The integration of Bibb County schools was not an easy process. The schools were integrated under court order. It was a difficult time for all teachers and students, especially those who were accustomed to segregated schools. Several Bibb County schools were put together in three “complexes.” One complex was called Central High School, a merging of Lanier and Miller junior and senior high schools. The school used the Miller junior high school and senior high school buildings as coed junior high schools. The Lanier senior high school building was used for senior high school girls, and the Lanier junior high school was for boys in grades 10 through 12. At a time when segregation was the law of the land, Judge W. A. Bootle decided to go against the status quo and order integration in Bibb County. Several African American students, such as Virgil Adams, integrated into Central High School. His story of the experience speaks volumes about what life was like at the time, and his experience was negative incident. However, for many Bibb County residents, the concept of the merged schools was not a desirable development. Many residents of Bibb County were adamantly opposed to integration and the combining of their children’s schools into places that did not separate their children from children of different races or genders.
Perhaps the most telling aspect of Bibb County citizens’ desire to remain segregated was the number of absences on the first day of school in 1970, the first year of integration. Approximately 35% of the students were absent from school, and by the end of the day school officials had not been able to count the total number of absences. Other than that, the first day of school seemed to take place without incident or trouble. Even though all of those students were not at school, those who did attend were able to begin this new system of integrated schooling without causing or encountering problems.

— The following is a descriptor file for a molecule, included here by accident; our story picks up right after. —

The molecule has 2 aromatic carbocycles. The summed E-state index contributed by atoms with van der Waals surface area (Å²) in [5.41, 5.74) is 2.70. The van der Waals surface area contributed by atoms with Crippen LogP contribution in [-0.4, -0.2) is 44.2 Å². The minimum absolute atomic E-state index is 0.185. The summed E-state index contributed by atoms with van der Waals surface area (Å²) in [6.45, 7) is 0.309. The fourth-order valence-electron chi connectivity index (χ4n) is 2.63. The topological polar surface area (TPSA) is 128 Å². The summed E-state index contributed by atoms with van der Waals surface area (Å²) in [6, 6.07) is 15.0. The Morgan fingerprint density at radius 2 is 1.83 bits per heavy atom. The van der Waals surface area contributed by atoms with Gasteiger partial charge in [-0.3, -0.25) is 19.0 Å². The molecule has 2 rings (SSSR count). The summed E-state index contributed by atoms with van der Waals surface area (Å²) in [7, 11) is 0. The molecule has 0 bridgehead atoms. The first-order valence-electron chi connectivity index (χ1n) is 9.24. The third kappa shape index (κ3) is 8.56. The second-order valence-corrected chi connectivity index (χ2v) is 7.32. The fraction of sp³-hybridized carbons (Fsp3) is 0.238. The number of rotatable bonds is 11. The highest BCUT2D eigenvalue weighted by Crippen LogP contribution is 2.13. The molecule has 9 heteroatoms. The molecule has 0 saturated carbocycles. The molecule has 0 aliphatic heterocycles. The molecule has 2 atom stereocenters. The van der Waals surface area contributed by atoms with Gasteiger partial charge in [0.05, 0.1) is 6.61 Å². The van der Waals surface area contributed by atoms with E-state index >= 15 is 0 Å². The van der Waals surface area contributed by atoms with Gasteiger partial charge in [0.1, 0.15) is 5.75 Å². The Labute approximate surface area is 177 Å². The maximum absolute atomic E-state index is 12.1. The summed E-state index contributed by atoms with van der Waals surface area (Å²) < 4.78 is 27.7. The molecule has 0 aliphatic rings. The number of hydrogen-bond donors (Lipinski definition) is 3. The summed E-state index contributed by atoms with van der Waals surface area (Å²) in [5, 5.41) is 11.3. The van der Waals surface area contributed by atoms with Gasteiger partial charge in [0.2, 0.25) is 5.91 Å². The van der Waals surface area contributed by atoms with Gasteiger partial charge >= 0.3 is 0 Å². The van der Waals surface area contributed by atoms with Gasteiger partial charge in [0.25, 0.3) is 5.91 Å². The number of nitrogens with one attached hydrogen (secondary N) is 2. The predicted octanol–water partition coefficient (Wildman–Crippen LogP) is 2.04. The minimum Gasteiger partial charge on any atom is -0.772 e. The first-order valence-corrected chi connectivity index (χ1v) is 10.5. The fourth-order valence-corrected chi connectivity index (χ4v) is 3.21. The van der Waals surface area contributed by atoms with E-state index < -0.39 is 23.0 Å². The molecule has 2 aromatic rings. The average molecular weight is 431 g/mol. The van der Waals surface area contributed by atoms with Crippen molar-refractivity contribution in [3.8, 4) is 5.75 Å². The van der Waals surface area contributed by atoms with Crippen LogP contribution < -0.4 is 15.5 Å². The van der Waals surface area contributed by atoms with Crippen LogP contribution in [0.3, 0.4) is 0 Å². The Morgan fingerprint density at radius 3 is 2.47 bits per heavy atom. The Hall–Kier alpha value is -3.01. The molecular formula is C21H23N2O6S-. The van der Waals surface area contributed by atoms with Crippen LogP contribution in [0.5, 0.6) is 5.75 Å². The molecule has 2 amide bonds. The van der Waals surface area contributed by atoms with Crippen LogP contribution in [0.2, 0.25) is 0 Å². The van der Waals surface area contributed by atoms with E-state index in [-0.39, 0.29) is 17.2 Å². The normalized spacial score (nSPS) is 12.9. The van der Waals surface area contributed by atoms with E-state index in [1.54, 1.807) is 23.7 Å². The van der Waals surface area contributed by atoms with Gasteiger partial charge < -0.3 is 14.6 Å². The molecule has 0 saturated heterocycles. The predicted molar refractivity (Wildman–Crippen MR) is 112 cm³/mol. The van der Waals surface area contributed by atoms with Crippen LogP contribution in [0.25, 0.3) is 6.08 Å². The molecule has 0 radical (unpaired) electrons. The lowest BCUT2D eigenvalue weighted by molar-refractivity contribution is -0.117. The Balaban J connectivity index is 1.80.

The controversial issue was Judge W.A. Bootle’s order to integrate Bibb County schools. In 1961, Bootle ordered the integration of the University of Georgia, and in 1963, he ruled in favor of 44 African American students who sued to be admitted to white schools in Bibb County. By 1970, Judge Bootle ordered the complete integration of Bibb County schools. This order was followed by chaos from the citizens of Bibb County. About 1,500 white students and parents marched on his house and the board of education building with the approval of the county officials. However, Judge Bootle remained firm in his decision of integration, thereby requiring Bibb County schools to meet the integration deadline. While Bibb County elementary schools were to be integrated by February 16, 1970, it was not until August of that year that the high schools were integrated. Bootle did declare, however, that there was to be no interference with the court ordered desegregation plan.
Central High School emerged as the complex of Lanier and Miller Junior and Senior High Schools. Miller had been a school for girls, while Lanier had been an all boy school. Upon integration, both junior high schools became co-educational, while the high schools remained separated by sex. It was an interesting transition for the students and the parents. Because the Bibb County complexes were given geographical names (Central, Northeast, Southwest), much of the schools’ individuality appeared to have been taken away. Many aspects of the schools, such as the school colors and mascots were lost. Lanier High School ceased to exist in terms of name and personality. The merging of the schools created some tensions within the community due to the fact that decades of traditions were lost. The merging of the races and the sexes was not a minor issue.